Locoregional and systemic spread of breast cancer cells to respectively the lymph nodes and distant organs occurs after invasion of tumor cells into the lymphatic channels and the blood vessels. Although lymphatics and blood vessels of the breast can basically be discerned using immunohistochemical markers, this is in practice not usually done and lymphatic and blood vessel invasion is lumped as "lympho-vascular invasion" (LVI). LVI is present in approximately 15% of invasive ductal breast carcinomas, but its frequency differs widely among studies (5-50%). It is unusual to find LVI in lobular carcinomas. LVI correlates with the presence of lymph node metastases[20, 21] and is, not unexpectedly, a poor prognostic sign [22–24]. We hypothesized that LVI is negatively associated with BRCA1 germline mutations for three reasons. First, BRCA1 associated breast cancers are known to have pushing borders. Such an expansive growth pattern would mean that adjacent structures are pushed aside, rather than infiltrated, so that blood and lymph vessels may not be easily reached and invaded by tumor cells. In ER-negative breast cancer it has been shown that the presence of pushing margins correlates with the absence of LVI and lymph node negative status. In endometrial carcinomas LVI has also been associated with a diffusely infiltrative and almost never with an expansive growth pattern.
Second, since the presence of LVI strongly correlates with lymph node metastases, low rates of LVI are likely to result in relatively frequent negative axillary nodal status. Indeed, a trend has been reported toward a higher percentage of lymph node negative, BRCA1-positive breast cancers as compared with controls. In addition, the strong correlation between tumor size and nodal status described for sporadic breast cancer patients, was absent in BRCA1 mutation carriers.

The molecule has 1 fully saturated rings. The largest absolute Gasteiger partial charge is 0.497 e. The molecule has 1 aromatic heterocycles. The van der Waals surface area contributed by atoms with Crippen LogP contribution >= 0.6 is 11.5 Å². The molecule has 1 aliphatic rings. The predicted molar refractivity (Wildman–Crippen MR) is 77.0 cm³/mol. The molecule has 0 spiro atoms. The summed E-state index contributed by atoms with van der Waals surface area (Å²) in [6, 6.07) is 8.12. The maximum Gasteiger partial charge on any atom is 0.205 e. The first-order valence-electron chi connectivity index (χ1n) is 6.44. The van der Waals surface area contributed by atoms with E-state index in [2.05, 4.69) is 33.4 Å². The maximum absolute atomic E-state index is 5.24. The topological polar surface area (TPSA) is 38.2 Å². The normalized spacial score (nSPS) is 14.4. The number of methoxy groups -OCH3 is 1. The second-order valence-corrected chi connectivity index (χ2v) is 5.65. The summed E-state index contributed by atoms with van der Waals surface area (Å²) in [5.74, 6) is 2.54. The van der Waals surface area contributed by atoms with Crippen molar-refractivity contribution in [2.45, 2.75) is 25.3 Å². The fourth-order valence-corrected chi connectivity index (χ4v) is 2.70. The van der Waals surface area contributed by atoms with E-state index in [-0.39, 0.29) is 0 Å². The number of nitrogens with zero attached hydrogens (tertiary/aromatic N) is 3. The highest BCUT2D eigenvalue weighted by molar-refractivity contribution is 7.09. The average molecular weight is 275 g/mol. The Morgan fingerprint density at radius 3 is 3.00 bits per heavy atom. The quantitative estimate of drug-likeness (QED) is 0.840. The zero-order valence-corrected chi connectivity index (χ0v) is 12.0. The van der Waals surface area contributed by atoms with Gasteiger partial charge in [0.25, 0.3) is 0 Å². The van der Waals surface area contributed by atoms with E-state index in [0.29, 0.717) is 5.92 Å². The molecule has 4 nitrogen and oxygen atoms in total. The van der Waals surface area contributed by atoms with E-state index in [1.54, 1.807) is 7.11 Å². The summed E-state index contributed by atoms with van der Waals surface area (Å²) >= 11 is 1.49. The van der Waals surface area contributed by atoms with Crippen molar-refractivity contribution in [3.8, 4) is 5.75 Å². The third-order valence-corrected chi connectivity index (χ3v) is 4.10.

Third, BRCA1 related breast cancers are frequently (11-19%) of the medullary tumor type, in contrast to 1% of sporadic cancers. A high percentage of BRCA1 mutations has indeed been reported in medullary breast carcinomas. Medullary carcinomas are associated with a significantly lower LVI rate of 6%.
Five studies have previously evaluated LVI in BRCA related breast cancer, some finding more and some less LVI compared to controls, but significance was not reached [13, 32–35], due to small populations (n = 8-32) and lack of correction for confounders like grade, thus not allowing definite conclusions.
We therefore set out to compare frequency of LVI in a large set of BRCA1 related breast cancers with well matched sporadic controls.
A population of 68 patients with hereditary invasive breast cancer, due to a germline mutation in the BRCA1 gene, was studied. A control group of 68 breast cancer patients unselected for family history and with no known mutation (further denoted "sporadic") was selected by case matching for age, tumor type and histologic grade as much as possible. All tumors could be coupled to a tumor with the same grade. The next step was matching for age, using a window of 5 years. Some tumor types were so rare, that after matching for age, no match for type could be found. They were therefore matched to invasive ductal carcinomas. Matching for these features was deemed necessary because these characteristics are significantly different between sporadic and BRCA related tumors and have been shown to be associated with the presence of LVI. We excluded all "sporadic" cases for which a strong family history of breast cancer in the pathology report or electronic patient files was mentioned and all cases of which cumulative breast cancer risk exceeded 30% based on family history in the patient file. MAI was assessed as before. Growth pattern was reported to be expansive if pushing margins were observed in >50% of the tumor circumference. Anonymous use of redundant tissue for research purposes is part of the standard treatment agreement with patients in our hospitals. The protocol for use of the redundant tissue was approved by the science committee of the UMC Utrecht Biobank. Clinical data were retrieved from the pathology report and patient files. 71.3% of patients underwent an axillary lymph node dissection, the remaining 28.7% only underwent a sentinel node biopsy Breast conserving therapy was performed in similar rates in hereditary and sporadic patients.